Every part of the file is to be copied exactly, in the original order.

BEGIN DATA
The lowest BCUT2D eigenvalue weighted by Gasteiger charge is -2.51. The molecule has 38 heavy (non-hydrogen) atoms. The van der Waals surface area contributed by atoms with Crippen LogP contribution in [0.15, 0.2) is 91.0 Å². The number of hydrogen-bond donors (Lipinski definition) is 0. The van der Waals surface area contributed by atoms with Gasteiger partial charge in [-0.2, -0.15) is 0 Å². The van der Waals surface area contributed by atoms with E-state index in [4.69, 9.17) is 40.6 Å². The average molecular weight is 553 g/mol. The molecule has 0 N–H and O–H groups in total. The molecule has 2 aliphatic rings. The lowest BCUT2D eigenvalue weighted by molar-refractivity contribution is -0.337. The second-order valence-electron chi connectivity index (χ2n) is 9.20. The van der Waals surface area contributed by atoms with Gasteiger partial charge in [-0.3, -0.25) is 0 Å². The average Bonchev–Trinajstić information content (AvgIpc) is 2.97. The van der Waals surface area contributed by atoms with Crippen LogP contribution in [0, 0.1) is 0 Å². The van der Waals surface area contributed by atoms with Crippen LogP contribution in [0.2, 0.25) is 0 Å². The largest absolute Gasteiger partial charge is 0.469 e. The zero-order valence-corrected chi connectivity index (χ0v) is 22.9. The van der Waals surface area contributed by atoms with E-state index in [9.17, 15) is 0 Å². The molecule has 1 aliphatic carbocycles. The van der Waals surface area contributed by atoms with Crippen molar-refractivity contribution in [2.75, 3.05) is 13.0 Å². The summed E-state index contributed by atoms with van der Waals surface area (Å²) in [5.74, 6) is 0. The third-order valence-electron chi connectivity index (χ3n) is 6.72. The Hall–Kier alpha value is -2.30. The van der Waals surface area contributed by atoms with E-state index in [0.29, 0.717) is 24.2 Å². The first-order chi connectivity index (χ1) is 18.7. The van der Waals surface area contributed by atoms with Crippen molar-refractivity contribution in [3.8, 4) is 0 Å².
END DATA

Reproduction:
The lowest BCUT2D eigenvalue weighted by Gasteiger charge is -2.51. The molecule has 38 heavy (non-hydrogen) atoms. The van der Waals surface area contributed by atoms with Crippen LogP contribution in [0.15, 0.2) is 91.0 Å². The number of hydrogen-bond donors (Lipinski definition) is 0. The van der Waals surface area contributed by atoms with Gasteiger partial charge in [-0.2, -0.15) is 0 Å². The van der Waals surface area contributed by atoms with E-state index in [4.69, 9.17) is 40.6 Å². The average molecular weight is 553 g/mol. The molecule has 0 N–H and O–H groups in total. The molecule has 2 aliphatic rings. The lowest BCUT2D eigenvalue weighted by molar-refractivity contribution is -0.337. The second-order valence-electron chi connectivity index (χ2n) is 9.20. The van der Waals surface area contributed by atoms with Gasteiger partial charge in [-0.3, -0.25) is 0 Å². The average Bonchev–Trinajstić information content (AvgIpc) is 2.97. The van der Waals surface area contributed by atoms with Crippen LogP contribution in [0, 0.1) is 0 Å². The van der Waals surface area contributed by atoms with Crippen LogP contribution in [0.2, 0.25) is 0 Å². The largest absolute Gasteiger partial charge is 0.469 e. The zero-order valence-corrected chi connectivity index (χ0v) is 22.9. The van der Waals surface area contributed by atoms with E-state index in [9.17, 15) is 0 Å². The molecule has 1 aliphatic carbocycles. The van der Waals surface area contributed by atoms with Crippen molar-refractivity contribution in [2.75, 3.05) is 13.0 Å². The summed E-state index contributed by atoms with van der Waals surface area (Å²) in [5.74, 6) is 0. The third-order valence-electron chi connectivity index (χ3n) is 6.72. The Hall–Kier alpha value is -2.30. The van der Waals surface area contributed by atoms with E-state index in [0.29, 0.717) is 24.2 Å². The first-order chi connectivity index (χ1) is 18.7. The van der Waals surface area contributed by atoms with Crippen molar-refractivity contribution in [3.8, 4) is 0 Å².